Always Something New

A Day in the Life2 Comments


I never really took my health or my fitness serious until the late 2000s. Until then, I just existed in that dimension. But since then I feel like I am always on the search for the next thing. The next bump. Sometimes they are small and hard to find. It might be changing to a different style of shoe. It might be running a different type of training program. But lately, it seems like I am after a bigger impact.

I walked off the Leadville Trail 100 course at a record high race weight of 153. I had been in the 140s prior years. I really curtailed my running in the fall because I felt burnt out physically and wanted some extended rest. Running itself burns a lot of calories but when I am not running, it is hard to shutdown the engine in my mind. The appetite. So last fall, I gained a good amount of weight. I didn’t really care at the time. I felt like my body was reacting to the rest. Was that such a bad thing? Ended the year in the mid-170s.

Then I read an article for which I have since lost the link to. But the gist of the article was that runners “mask health issues” through this large and constant calorie cycle burn. So while you are running, it does feel like you can eat anything and usually do. However, just below the surface many dangerous things were lurking. One study talked about how people who quit running found themselves with type 2 diabetes in record time over their non-running counterparts. As if the running masked all these bad things and you were laying the blueprint all along underneath. That sounded like a really shitty end result to a running career.

I started thinking about my diet more seriously at the start of the year. I kept coming to the realization that if you take the fun out of eating, then life sort of sucks. But I kept making strides at it. I kept trying to see if I could pick off the easy things that seemed like bad ideas. Ice cream at night? OK, limit that down to weekends, then one day, then no days. Kill me now. With a blunt object. Slowly. But then I started thinking about soda. I stopped buying soda at home when I went off diet soda a few years back. Diet Mountain Dew, I miss you. Call me. But now I consume vast amounts at any eating establishment with a fountain drink selection. I purposely would steer my family to eat at places where Cherry Coke was on tap. Screw the food, I would freely download as many cups as possible.

I was only cheating myself. I started doing various regimes with soda. Weekends only. Then it went to 1 meal a week. Then I went to none. All that broke down when we went to Mexico. It was vacation and I chose not to give a shit for ten days. But when I returned, I decided it was time to do something more serious.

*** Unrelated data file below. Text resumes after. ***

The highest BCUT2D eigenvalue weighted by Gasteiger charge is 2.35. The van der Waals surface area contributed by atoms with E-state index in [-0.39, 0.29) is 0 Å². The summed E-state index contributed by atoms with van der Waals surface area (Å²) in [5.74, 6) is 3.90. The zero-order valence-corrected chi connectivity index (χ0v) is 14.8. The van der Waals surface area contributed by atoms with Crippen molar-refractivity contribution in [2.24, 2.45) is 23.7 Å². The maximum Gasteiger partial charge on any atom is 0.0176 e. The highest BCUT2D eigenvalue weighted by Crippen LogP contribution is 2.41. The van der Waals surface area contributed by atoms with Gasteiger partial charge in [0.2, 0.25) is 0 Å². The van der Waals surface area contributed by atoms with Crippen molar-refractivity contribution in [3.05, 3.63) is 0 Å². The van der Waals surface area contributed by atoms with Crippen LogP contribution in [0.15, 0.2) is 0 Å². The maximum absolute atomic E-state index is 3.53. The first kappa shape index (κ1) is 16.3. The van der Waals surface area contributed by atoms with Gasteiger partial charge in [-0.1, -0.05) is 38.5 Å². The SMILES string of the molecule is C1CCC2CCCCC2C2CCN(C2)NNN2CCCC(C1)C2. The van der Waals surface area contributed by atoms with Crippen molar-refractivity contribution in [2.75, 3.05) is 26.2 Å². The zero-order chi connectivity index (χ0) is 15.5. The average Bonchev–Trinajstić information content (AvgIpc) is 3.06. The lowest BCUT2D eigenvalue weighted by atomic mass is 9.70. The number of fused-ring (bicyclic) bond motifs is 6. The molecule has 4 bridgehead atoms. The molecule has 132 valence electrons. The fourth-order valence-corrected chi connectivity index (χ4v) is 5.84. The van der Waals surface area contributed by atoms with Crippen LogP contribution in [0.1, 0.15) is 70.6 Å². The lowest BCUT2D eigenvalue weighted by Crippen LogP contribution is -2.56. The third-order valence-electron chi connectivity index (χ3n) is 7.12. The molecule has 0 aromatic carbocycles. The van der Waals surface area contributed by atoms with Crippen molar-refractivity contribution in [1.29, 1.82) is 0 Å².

I had been following a bunch of friends on Facebook who were Whole30 dieting. Another diet craze but out of interest I read the book in an evening after randomly watching a YouTube video on the topic. I enjoyed their description of how your body gets all messed up because of sugar and other non-natural ingredients in food. It goes on from there but the gist of the diet is sort of a 30 day cleanse to rest the signalling in your body that controls the related feelings, hormones, and your appetite. So I dove in.

Now, I didn’t follow their diet to strict plan but I made a pretty good stab at it. I removed all sugar that I reasonably could. So I drank no soda. I ate no candy or cookies or such things. No ice cream. If something contained sugar, like a salad dressing, I just made sure it was pretty minimal. I still ate fruit so I was getting more natural sources but not the mega-doses of it that I was accustomed to.

The next big target were carb-based things. I stopped with any thing bread related. No pasta. No pizza. Nothing crunchy. That was sort of hard. The only real “cheat” on the diet was that I continued to eat black beans. They say no beans. But beans are the first thing you are allowed to bring back at the end of the 30 days so I kept eating this vegetable because it seemed like an OK choice.

I ended up moving in a very tight circle eating a lot of salads either made at home or from restaurants like Chipotle or Mad Greens. Each meal just became more of a focused effort to just eat calories as designed and move on. Cheating wasn’t really an option. That would just be lazy.

The 30 days of this are up. The big question is probably “how much weight did you lose?” Answer is really a negligible amount. With all the running and weight lifting, maybe I am just converting mass rather than losing it right now. It is a bit depressing because I would be amazing just to be able to make a sacrifice, like no soda, and drop 20 pounds. But that doesn’t seem to be where my body is. But to be fair, they don’t promise weight loss with the diet yet most people do obtain some level of it.

I do think I am still in the process of resetting my sensitivities to foods so I am not ready to quit/stop this just yet. I read the other day that habits take on average 66 days to cure. So maybe that is my new number. Whole66? Why not. But once you have a solid streak going, it makes it harder to break. This might be the end of soda forever. Except on my birthday. But it will probably make me puke anyway.